Those who don’t believe in reincarnation might wish to reconsider, as Alberta provides useful examples of those trapped in bad karma from decades past—“fiscal karma” in this case.
In an eerie repeat of the 1980s and early 1990s, Alberta’s current political leaders have trod the same red-ink paths as did Alberta Premier Don Getty and his colleagues.
Some context: In inflation-adjusted U.S. dollars, a barrel of oil, which traded as high as $92 in 1981, declined steadily over the next few years to reach $56 by 1985 (Getty’s first year as premier). It then dropped in half, to an annual average of $28 per barrel in 1986.
The result was a steep decline in Alberta’s resource revenues by the 1987 budget year (i.e., that ended March 31) when compared with the year previous.
But that revenue drop wasn’t the only reason for Alberta’s 1980s-era deficits; they were preceded by significant spending increases. Such extra spending had long outpaced revenue growth throughout the first half of the 1980s.
The red ink was accompanied by excuses. In late 1988, after three deficit years and a fourth in progress (note the parallel to the present), Calgary Herald columnist Don Braid wrote of how then-Premier Don Getty argued with reporters that Alberta was really "debt- free," if one totaled up the province's assets and liabilities.
Sound familiar? In April 2009, Premier Ed Stelmach rejected a University of Calgary report by economists Herb Emery and Ronald Kneebone. Their study warned the province faced a 1980s-style quagmire in public finances. Stelmach called it “nonsense” and responded with a defence straight out of Getty’s playbook: “Look at our balance sheet. We're the only jurisdiction in North America that has cash in the bank—liquid.”
The Getty-Stelmach point was/is technically correct. But the assertion ignores a crucial point: the direction. Run deficits long enough and there goes the boast about having net assets. And that’s exactly what happened between the 1980s and 1990s.
In 1985, Alberta had $12.6 billion in net financial assets. Nine consecutive deficits turned that into a net debt position of $8.3 billion by 1994. That was a $20.9 billion swing over nine years (in nominal terms).
And that’s another karmic parallel: According to Budget 2011, between fiscal 2008 and with a forecast to 2013, Alberta’s financial assets will again decline, and by almost a similar amount as before—$20 billion in nominal terms.
The pattern is clear: Alberta is rapidly drawing down its savings as it did in the 1980s and early 1990s.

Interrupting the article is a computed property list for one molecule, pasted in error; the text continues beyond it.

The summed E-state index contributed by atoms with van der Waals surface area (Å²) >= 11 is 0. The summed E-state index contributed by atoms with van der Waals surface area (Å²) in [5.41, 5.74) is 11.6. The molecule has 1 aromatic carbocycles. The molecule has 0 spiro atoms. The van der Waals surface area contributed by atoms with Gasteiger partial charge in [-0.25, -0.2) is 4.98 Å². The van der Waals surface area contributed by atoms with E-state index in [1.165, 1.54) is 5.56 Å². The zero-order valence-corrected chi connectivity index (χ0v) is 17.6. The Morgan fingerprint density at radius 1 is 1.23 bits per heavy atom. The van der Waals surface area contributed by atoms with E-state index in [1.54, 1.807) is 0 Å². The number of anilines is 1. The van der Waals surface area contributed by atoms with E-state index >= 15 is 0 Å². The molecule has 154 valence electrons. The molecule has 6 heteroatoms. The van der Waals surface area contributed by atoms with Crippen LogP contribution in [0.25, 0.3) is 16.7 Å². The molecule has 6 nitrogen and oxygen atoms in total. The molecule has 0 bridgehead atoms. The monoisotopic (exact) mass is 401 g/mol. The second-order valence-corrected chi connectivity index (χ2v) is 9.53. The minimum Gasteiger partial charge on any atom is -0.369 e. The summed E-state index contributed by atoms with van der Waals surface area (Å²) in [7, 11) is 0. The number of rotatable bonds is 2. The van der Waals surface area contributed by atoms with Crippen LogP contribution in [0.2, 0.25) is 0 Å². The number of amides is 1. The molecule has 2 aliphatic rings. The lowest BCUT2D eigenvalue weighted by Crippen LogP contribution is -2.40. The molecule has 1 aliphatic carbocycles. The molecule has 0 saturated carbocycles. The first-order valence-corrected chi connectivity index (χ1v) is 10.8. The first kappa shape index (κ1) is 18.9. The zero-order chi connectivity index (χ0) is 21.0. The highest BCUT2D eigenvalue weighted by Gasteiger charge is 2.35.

The 1980s/1990s decline in Alberta’s fiscal fortunes was the result of politicians who didn’t face the fact that boom-time energy prices would not soon return, nor the accompanying boom-time tax revenues.
So they first tried everything else to balance the books. Alberta’s political leaders reduced and then entirely stopped resource revenue transfers to the Alberta Heritage Savings Trust Fund; then they re-directed the fund’s earnings to general revenues; and in the 1987 budget, taxes were raised by $1 billion, about a 12 per cent tax hike overall.
Still, akin to Bill Murray’s character in Groundhog Day, who woke up only to repeat the same day every day, red-ink budgets were the norm under Premier Getty’s government.
The core of the problem was a spending pattern built up in the early 1980s and which had not yet been corrected.
For example, in a comparison of the 1981 and 1986 fiscal years, program spending was 85 per cent higher in that latter year (the first deficit year) when compared to 1981. In contrast, revenues were only 49 per cent higher.
Similarly, in the five years before the newest deficit era, a similar pattern played out. In a comparison of 2004 and 2009 fiscal years, program spending was 70 per cent higher in that latter year (the first deficit year) when compared to 2004. In contrast, revenues were 38 per cent higher.
When spending increases continually run ahead of revenue growth for half a decade, inevitably, budgets will bust and end up in red ink. It is akin to increasing personal spending every year beyond one’s wage increases. That was the lesson of the 1980s, learned late and hard with spending cuts post-1993.
That lesson has now been forgotten. In the past 25 years, real (inflation-adjusted) per capita program spending hit a high of $11,496 in 1986; it was cut to a low of $6,498 by 1997. However, as of the last budget year, it is now significantly higher again at $10,204 per capita.
Currently, the tough spending decisions have yet to be made. Problematically, that only makes the choices down the road even more troublesome.